On a rare event, as this election may be, a candidate may end up winning an election and not winning the most votes. But, Natapoff argues, that flaw is worth ensuring that every voter is heard in the long run.
Natapoff used more math to determine how an electoral system could empower each vote.By funneling each vote through districts, he calculates, one vote is more likely to determine the outcome of an election than if it’s cast in a huge national pool.
Others add that a popular vote system could be more flawed than many think.
Curtis Gans, the director of the Committee for the Study of the American Electorate, believes that presidential candidates would spend nearly their entire budgets on campaign ads in mass media if they simply had to win a nationwide majority of votes. Rather than traveling to different parts of the country and developing grass-roots support, it would make more sense in a popular vote, Gans argues, for candidates to simply flood the airwaves with ads.
“We know that in statewide gubernatorial and senatorial races, where elections are won by majority, the candidates spend most of their budget on television advertising,” says Gans.
But arguments against the Electoral College can also become more complex.
Akhil Amar, a government professor at Yale University, argues the Electoral College was set up 200 years ago to ensure that Southerners would be fully represented even if they did not allow black people in their regions to vote. That cause, he points out, is obviously obsolete.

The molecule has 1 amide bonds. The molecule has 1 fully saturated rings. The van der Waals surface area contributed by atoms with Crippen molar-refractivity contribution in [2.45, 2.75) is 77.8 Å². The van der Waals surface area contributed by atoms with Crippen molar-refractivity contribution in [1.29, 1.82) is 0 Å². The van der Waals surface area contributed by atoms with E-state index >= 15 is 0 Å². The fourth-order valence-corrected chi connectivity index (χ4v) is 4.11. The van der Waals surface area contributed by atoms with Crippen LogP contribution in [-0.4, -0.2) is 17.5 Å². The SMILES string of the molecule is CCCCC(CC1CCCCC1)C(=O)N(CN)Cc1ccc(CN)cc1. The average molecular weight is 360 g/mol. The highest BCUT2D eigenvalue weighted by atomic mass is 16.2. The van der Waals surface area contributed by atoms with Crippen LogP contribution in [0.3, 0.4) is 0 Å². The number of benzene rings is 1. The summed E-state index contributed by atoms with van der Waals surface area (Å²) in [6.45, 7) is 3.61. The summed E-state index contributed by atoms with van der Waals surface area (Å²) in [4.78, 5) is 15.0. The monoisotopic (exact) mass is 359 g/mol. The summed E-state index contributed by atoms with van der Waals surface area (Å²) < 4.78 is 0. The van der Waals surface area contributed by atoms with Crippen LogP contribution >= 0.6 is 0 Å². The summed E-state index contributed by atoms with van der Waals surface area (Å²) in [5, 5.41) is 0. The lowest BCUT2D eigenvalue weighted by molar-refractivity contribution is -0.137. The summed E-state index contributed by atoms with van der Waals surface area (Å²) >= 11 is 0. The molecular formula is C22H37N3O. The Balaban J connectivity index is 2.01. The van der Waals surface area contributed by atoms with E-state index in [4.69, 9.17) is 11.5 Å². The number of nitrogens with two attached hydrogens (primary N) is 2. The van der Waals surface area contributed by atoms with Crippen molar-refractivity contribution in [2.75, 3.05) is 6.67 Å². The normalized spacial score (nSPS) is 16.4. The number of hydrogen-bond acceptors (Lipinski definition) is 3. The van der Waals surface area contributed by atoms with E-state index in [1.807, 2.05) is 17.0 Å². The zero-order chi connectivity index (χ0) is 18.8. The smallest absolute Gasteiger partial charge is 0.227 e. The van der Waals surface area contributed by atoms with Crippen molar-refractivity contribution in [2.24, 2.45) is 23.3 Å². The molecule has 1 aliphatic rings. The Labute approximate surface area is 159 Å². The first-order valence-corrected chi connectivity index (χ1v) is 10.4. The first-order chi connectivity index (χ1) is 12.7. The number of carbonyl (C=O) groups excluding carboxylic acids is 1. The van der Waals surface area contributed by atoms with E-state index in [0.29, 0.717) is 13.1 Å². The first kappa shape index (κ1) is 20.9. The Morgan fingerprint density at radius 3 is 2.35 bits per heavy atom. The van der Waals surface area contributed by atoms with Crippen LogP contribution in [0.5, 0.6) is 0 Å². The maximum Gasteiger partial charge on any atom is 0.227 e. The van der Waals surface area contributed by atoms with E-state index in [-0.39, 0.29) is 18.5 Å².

Another reason for its establishment, he says, was that common people far from the major villages or towns might not have enough information to make a wise decision — and so would need representatives to vote for them. Communications technology, Amar argues, has remedied that problem.
Finally, some claim the Electoral College does not force candidates to pay attention to the entire country and all the issues, but instead forces them to focus on states where the votes are expected to be close. John Feerick, dean of the Fordham Law School in New York City, argues that a popular vote system would allow people of common interests to pool their influence beyond state borders.
“What we have right now is a mess,” says Feerick. “We deserve better as a free people and as a beacon of democracy in the world to have a system to elect a president that doesn’t send out conflicting results and create confusion.”
The last time legislation was introduced to eliminate the Electoral College was three years ago. If Sen.-elect Clinton introduces legislation as she suggested she would, Natapoff says, once again, he’ll pull out his calculator to make his point.
“The Democrats or Republicans might not like the results,” says Natapoff. “But as a voter, the Electoral College is in our best interest.”